journalism

Steve Hewlett Memorial Lecture 2017

Steve Hewlett, the distinguished media commentator and programme maker, passed away on 20 February this year after a very public battle with cancer.  He lived his last days through memorable encounters with Eddie Mair on PM and BBC Radio Four and his cancer diary in the Observer.

His good friend Nick Robinson, BBC Radio Four Today presenter and former Political Editor for the BBC, will give the inaugural Steve Hewlett Memorial Lecture on 28 September at the University of Westminster.

Freed Al Jazeera English journalist collects RTS award

Baher Mohamed

Al Jazeera English journalist Baher Mohamed has finally been presented with his RTS Television Journalism Judges' Award in Qatar.

Mohamed, along with his colleagues Peter Greste and Mohamed Fahmy, were recognised at the RTS Television Journalism Awards in February this year.

Greste was present at the ceremony, however Mohamed and Fahmy had to watch via satellite link from Cairo due to strict bail conditions.

How to become a news camera operator

(Image courtesy of Dai Baker)

Channel 4 News cameraman Dai Baker has travelled around the world, including a ten-year stint at the broadcaster’s Washington bureau.  

He’s now based in Wales where, alongside a reporter and producer, he films and edits news packages from Wales and the West Country - although he’s always on standby to go further afield, covering the inauguration of Donald Trump in the USA and the political protests in Barcelona (see video below). 

My RTS Bursary Diary: Paula Melissa Ugochukwu

When I learnt of the Royal Television Society (RTS) bursaries in 2015, I knew I had to apply. Any organisation actively committed to the diversification and inclusion of underrepresented groups within the British media will always hold a place in my heart. Plus, being part of the RTS is a great opportunity to network with media industry leaders - an opportunity that I was very unlikely to stumble across as a young black woman, from a low-income family.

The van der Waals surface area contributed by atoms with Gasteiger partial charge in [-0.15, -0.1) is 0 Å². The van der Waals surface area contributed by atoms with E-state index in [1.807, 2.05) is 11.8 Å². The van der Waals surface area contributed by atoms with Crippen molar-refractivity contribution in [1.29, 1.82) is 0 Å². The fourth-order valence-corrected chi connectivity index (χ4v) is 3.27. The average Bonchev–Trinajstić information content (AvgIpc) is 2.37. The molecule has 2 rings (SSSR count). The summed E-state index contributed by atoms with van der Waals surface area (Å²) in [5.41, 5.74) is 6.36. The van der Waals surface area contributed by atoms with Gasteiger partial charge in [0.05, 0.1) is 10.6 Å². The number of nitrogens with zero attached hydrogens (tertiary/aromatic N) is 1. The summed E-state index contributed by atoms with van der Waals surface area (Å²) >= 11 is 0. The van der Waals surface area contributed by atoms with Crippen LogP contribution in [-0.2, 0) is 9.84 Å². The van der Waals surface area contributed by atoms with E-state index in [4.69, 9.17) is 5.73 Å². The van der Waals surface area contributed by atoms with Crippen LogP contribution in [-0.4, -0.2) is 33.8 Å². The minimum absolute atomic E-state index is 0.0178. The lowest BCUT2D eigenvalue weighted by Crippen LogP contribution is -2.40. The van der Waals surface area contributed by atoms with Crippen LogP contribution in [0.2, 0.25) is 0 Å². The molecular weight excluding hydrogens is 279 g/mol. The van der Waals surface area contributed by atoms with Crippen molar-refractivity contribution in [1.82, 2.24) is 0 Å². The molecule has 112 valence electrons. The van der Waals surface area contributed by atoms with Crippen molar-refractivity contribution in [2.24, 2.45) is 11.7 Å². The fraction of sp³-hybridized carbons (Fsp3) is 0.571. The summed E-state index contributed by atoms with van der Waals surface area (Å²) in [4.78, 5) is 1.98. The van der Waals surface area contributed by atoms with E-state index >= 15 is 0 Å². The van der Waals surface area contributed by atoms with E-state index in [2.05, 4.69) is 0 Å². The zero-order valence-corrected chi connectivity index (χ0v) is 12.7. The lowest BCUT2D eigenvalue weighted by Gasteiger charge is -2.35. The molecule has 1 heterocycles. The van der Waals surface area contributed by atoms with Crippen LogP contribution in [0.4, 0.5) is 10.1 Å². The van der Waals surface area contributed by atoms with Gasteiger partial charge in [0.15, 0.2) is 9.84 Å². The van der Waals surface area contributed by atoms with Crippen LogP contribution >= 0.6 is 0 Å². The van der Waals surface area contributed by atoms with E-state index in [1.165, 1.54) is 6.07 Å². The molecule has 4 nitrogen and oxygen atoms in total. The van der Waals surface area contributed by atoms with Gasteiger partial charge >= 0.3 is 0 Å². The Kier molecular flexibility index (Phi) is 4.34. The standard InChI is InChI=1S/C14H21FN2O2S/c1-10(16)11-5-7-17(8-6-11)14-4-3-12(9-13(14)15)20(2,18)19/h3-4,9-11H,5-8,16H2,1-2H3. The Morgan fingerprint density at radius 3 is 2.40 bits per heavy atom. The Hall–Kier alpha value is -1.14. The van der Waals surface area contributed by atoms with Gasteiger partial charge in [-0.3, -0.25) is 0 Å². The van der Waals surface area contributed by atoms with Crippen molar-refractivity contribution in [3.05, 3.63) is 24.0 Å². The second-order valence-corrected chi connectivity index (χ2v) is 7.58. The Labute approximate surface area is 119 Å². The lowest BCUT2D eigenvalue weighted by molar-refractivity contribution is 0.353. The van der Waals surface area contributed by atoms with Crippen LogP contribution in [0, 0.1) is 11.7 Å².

Ashley John-Baptiste: Giving a voice to the voiceless

"Working on Grenfell was… oh gosh, how do I even articulate that?” asks Ashley John-Baptiste, the 28-year-old reporter who led the coverage of the tower block fire and its devastating aftermath for BBC Two’s Victoria Derbyshire programme last summer. “It was hard to switch off,” he admits.

Originally dispatched to west London to find residents who would speak to Victoria Derbyshire live on the programme, he revisited the area multiple times, meeting survivors and building a rapport with the community.

Meet...Ashley John-Baptiste

Ashley had his first experience in front of the camera as an X Factor finalist with boy band The Risk shortly after graduating from Cambridge University.

After leaving the music show during the live finals, he was asked to front a documentary on life in the care system and his own experiences in care. It was this experience working on the BBC Three documentary that sparked his ambition to become a journalist.

Winners of the RTS Television Journalism Awards 2018 announced

The BBC News team with their award for International News Coverage (Credit: RTS/Richard Kendal)

Victoria Derbyshire took home two awards for Network Presenter and Interview of the Year for her powerful interview with football abuse victims.

Sky News won the News Channel of the Year award in a closely contested category, and was also presented with the Breaking News award for its remarkable coverage of the Manchester Terror Attack. CNN International was rewarded with Scoop of the Year for its courageous and enterprising storytelling about the Libya Slave Market.

Jeremy Thompson: The buccaneer

If television news had a golden age, it was surely the three decades from around 1980. Driven by videotape newsgathering, growth in satellite capacity and buoyant budgets, news bulletins often drew audiences of 15 million. They were the main way that most people got their news. This was Jeremy Thompson’s time, and mine, too.

Thompson came up the old-fashioned way: straight from school into local newspapers and radio before BBC TV, ITN and Sky News. His father, an insurance man, was horrified at his son’s career choice, warning that only jazz musicians were a worse actuarial risk.